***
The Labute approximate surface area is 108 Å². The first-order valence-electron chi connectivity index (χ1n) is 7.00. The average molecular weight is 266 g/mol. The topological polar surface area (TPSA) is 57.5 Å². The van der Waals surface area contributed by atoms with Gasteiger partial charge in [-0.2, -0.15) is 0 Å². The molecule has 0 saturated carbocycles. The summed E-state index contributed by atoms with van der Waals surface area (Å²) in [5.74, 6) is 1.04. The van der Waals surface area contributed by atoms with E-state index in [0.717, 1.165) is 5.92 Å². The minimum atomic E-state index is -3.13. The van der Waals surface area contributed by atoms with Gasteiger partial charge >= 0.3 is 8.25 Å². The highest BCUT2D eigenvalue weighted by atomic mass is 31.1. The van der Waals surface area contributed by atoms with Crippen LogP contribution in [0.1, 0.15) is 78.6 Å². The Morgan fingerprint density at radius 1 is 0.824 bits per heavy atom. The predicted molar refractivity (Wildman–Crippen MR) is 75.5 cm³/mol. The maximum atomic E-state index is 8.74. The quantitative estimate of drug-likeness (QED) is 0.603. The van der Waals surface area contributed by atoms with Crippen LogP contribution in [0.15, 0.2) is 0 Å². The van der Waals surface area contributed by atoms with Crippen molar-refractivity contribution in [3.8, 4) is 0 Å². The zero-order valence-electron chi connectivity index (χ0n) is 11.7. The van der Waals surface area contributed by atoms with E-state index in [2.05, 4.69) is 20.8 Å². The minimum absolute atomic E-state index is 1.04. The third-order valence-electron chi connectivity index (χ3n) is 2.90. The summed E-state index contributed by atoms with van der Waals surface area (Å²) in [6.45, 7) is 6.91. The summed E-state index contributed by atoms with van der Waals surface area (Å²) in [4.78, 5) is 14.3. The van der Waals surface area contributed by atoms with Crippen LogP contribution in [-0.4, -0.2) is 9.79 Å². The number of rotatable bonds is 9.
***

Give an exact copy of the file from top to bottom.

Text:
The Labute approximate surface area is 108 Å². The first-order valence-electron chi connectivity index (χ1n) is 7.00. The average molecular weight is 266 g/mol. The topological polar surface area (TPSA) is 57.5 Å². The van der Waals surface area contributed by atoms with Gasteiger partial charge in [-0.2, -0.15) is 0 Å². The molecule has 0 saturated carbocycles. The summed E-state index contributed by atoms with van der Waals surface area (Å²) in [5.74, 6) is 1.04. The van der Waals surface area contributed by atoms with E-state index in [0.717, 1.165) is 5.92 Å². The minimum atomic E-state index is -3.13. The van der Waals surface area contributed by atoms with Gasteiger partial charge >= 0.3 is 8.25 Å². The highest BCUT2D eigenvalue weighted by atomic mass is 31.1. The van der Waals surface area contributed by atoms with Crippen LogP contribution in [0.1, 0.15) is 78.6 Å². The Morgan fingerprint density at radius 1 is 0.824 bits per heavy atom. The predicted molar refractivity (Wildman–Crippen MR) is 75.5 cm³/mol. The maximum atomic E-state index is 8.74. The quantitative estimate of drug-likeness (QED) is 0.603. The van der Waals surface area contributed by atoms with Crippen LogP contribution in [0.15, 0.2) is 0 Å². The van der Waals surface area contributed by atoms with Crippen molar-refractivity contribution in [3.8, 4) is 0 Å². The zero-order valence-electron chi connectivity index (χ0n) is 11.7. The van der Waals surface area contributed by atoms with E-state index in [2.05, 4.69) is 20.8 Å². The minimum absolute atomic E-state index is 1.04. The third-order valence-electron chi connectivity index (χ3n) is 2.90. The summed E-state index contributed by atoms with van der Waals surface area (Å²) in [6.45, 7) is 6.91. The summed E-state index contributed by atoms with van der Waals surface area (Å²) in [4.78, 5) is 14.3. The van der Waals surface area contributed by atoms with Crippen LogP contribution in [-0.4, -0.2) is 9.79 Å². The number of rotatable bonds is 9.